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Molecular Problem

Alzheimer’s disease (AD), the most prevalent dementing disorder, occurs in an estimated 5.7% to 10% of the United States population 65 to 85 years of age and 25% to 45% of those 85 years of age or older (U.S. General Accounting Office, 1998).

AD is characterized by loss of nerve cell membrane communication centers (synapses) leading to neuronal cell death accompanied by the formation of end-stage protein deposits (senile plaques and neurofibrillary tangles) in the brain.

The initial molecular events in AD that culminate in neuronal cell death are thought to relate to abnormal membrane repair mechanisms and probably start decades before the onset of symptoms (first proposed by Dr. Pettegrew during an address to the United States Senate Special Committee Meeting on Aging, Overview of the Molecular Biology of Alzheimer’s Disease and the Outlook for Treatment and Prevention, Washington, DC, January 22, 1991).

Research studies of AD autopsy brain tissue and in vivo magnetic resonance spectroscopy (MRS) brain studies of AD subjects reveal distinct alterations in brain membrane phospholipid metabolism (Pettegrew et al., 1984; 1988a; 1994; 1995; 2000; 2002; 2005; Klunk et al., 1995; 1996), composition (Pettegrew et al., 2001) and select enzyme activity (Kanfer et al., 1993). These alterations correlate with both neuropathological findings of senile plaques and neurofibrillary tangles and with clinical measures of cognitive decline (Pettegrew et al., 1988b).  In one individual, the molecular changes occurred 5 years prior to any minimal cognitive alterations (Pettegrew et al., 1995).  In addition, in vivo MRS brain studies of AD subjects reveal findings of energetic stress (Pettegrew et al., 1994) and loss of synaptic/transport vesicles  (Pettegrew et al., 2002).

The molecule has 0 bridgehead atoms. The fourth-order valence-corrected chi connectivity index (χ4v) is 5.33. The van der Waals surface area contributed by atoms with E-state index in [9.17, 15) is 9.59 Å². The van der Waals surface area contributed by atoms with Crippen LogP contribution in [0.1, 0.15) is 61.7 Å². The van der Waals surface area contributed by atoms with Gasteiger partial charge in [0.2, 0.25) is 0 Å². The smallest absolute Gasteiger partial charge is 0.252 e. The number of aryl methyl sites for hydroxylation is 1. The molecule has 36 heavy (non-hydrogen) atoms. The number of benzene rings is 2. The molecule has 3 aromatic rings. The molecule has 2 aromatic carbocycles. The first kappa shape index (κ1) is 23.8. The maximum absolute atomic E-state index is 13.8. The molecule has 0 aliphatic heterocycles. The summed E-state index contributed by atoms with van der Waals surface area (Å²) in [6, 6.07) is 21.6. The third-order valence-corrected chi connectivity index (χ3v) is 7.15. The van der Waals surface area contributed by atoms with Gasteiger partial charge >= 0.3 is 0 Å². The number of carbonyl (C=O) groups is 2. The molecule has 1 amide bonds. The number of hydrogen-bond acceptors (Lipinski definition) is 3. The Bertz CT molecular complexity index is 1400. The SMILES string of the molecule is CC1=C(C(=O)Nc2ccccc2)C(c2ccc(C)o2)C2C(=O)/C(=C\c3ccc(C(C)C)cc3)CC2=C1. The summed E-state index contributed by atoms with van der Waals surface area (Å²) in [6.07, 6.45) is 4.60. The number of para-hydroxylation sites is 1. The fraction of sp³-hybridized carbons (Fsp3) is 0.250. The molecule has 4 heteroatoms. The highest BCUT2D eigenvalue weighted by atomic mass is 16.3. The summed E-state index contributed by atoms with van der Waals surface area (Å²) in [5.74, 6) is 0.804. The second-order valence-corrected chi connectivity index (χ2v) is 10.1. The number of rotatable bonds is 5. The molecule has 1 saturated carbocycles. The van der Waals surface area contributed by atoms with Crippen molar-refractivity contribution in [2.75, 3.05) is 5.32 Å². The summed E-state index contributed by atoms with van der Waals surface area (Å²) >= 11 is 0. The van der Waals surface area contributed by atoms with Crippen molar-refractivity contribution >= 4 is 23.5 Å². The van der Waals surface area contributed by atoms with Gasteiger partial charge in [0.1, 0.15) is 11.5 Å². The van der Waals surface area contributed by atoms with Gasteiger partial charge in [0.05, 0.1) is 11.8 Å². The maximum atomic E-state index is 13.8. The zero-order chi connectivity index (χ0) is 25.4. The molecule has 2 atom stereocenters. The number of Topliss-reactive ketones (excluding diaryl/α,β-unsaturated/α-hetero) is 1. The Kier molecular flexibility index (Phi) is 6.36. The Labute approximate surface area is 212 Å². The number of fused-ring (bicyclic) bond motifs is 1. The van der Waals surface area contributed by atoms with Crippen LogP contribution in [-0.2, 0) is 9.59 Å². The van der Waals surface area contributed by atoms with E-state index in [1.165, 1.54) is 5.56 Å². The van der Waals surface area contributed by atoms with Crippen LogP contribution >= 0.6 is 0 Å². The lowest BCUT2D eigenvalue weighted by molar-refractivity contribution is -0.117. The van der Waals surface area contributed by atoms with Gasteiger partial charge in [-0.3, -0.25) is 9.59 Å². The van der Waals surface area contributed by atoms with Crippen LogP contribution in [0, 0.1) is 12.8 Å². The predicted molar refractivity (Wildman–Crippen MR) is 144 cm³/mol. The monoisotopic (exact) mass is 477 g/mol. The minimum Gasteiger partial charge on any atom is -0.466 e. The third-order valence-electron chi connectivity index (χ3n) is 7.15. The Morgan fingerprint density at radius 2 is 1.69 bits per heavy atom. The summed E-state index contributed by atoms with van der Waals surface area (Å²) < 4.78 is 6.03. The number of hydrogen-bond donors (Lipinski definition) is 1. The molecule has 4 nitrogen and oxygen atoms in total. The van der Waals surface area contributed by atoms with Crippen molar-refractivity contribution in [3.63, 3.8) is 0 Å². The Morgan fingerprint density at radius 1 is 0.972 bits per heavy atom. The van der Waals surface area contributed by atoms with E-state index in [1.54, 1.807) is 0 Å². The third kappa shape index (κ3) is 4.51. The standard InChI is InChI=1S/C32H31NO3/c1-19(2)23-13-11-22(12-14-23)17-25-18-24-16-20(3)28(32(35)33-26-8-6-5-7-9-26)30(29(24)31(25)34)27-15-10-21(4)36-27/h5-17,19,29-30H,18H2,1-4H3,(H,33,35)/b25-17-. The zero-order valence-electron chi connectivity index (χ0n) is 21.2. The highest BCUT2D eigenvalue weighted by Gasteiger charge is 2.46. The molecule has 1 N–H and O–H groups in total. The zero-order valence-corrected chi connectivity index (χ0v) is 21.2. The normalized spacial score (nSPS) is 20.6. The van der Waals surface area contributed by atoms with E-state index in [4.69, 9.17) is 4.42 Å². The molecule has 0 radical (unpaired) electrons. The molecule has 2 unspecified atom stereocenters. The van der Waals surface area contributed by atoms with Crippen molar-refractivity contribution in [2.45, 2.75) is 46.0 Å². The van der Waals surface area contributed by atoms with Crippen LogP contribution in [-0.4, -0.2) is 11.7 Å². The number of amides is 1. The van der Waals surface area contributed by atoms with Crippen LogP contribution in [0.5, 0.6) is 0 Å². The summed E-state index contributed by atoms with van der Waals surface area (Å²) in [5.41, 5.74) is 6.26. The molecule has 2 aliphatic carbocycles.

A prominent membrane phospholipid breakdown product (glycerophosphocholine, GPC), whose brain levels go up with normal aging (Pettegrew et al., 1990) and 2-3 fold further in AD brain (Klunk et al., 1996), has been shown to enhance the aggregation of Ab(1-40) 3-4 fold (Klunk et al., 1997).  Further studies reveal that GPC binds to Ab(1-40) and enhances a b-turn (McClure et al., 2001) in the α-helical Ab(1-40) which would enhance b-sheet formation and aggregation (Mandal et al., 2004).  Recently it has been shown that Ab(1-40) in a hydrophilic environment (PBS, pH 7.4) induces the slow catalytic cleavage of GPC to phosphocholine (PC) + glycerol (Pettegrew et al., 2005).  This catalytic cleavage in vivo would lead to reduced cellular choline levels resulting in reduced acetylcholine synthesis; cholinergic deficits are well documented in AD.  Ab(1-40) and GPC are both produced by normal membrane constituents (amyloid precursor protein ® Ab(1-40) and phosphatidylcholine ® GPC) and both Ab(1-40) and GPC insert into the phospholipid head group region of normal membranes (Mandal et al., 2004).  In normal membranes, Ab(1-40) does not induce the catalytic breakdown of GPC.  In model membranes with loosened phospholipid packing, Ab(1-40) induces catalytic cleavage of GPC to PC + glycerol and choline + α-glycerophosphate.  In summary, membrane abnormalities have been shown to underlie and probably initiate many of the known neuropathological and clinical findings in AD.